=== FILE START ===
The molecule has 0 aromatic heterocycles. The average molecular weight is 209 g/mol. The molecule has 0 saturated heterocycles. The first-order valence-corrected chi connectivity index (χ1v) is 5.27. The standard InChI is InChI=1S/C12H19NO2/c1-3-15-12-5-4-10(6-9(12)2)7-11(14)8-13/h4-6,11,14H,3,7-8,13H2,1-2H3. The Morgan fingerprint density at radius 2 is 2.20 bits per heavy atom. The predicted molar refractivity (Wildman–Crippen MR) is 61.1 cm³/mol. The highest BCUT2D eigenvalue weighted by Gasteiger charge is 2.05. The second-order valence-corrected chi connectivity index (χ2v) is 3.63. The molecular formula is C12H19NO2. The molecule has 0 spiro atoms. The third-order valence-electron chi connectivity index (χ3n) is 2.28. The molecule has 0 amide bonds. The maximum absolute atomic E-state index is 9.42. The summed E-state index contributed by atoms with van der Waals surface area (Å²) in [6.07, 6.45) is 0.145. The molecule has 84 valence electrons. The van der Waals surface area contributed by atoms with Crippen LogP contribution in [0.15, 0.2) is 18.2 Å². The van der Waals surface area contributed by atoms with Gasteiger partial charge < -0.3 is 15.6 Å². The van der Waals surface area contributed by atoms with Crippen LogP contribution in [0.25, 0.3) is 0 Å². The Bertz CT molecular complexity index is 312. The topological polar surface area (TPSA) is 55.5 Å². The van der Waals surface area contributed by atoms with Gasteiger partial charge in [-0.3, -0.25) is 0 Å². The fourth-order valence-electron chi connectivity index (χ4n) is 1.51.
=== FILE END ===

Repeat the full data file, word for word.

The molecule has 0 aromatic heterocycles. The average molecular weight is 209 g/mol. The molecule has 0 saturated heterocycles. The first-order valence-corrected chi connectivity index (χ1v) is 5.27. The standard InChI is InChI=1S/C12H19NO2/c1-3-15-12-5-4-10(6-9(12)2)7-11(14)8-13/h4-6,11,14H,3,7-8,13H2,1-2H3. The Morgan fingerprint density at radius 2 is 2.20 bits per heavy atom. The predicted molar refractivity (Wildman–Crippen MR) is 61.1 cm³/mol. The highest BCUT2D eigenvalue weighted by Gasteiger charge is 2.05. The second-order valence-corrected chi connectivity index (χ2v) is 3.63. The molecular formula is C12H19NO2. The molecule has 0 spiro atoms. The third-order valence-electron chi connectivity index (χ3n) is 2.28. The molecule has 0 amide bonds. The maximum absolute atomic E-state index is 9.42. The summed E-state index contributed by atoms with van der Waals surface area (Å²) in [6.07, 6.45) is 0.145. The molecule has 84 valence electrons. The van der Waals surface area contributed by atoms with Crippen LogP contribution in [0.15, 0.2) is 18.2 Å². The van der Waals surface area contributed by atoms with Gasteiger partial charge < -0.3 is 15.6 Å². The van der Waals surface area contributed by atoms with Crippen LogP contribution in [0.25, 0.3) is 0 Å². The Bertz CT molecular complexity index is 312. The topological polar surface area (TPSA) is 55.5 Å². The van der Waals surface area contributed by atoms with Gasteiger partial charge in [-0.3, -0.25) is 0 Å². The fourth-order valence-electron chi connectivity index (χ4n) is 1.51.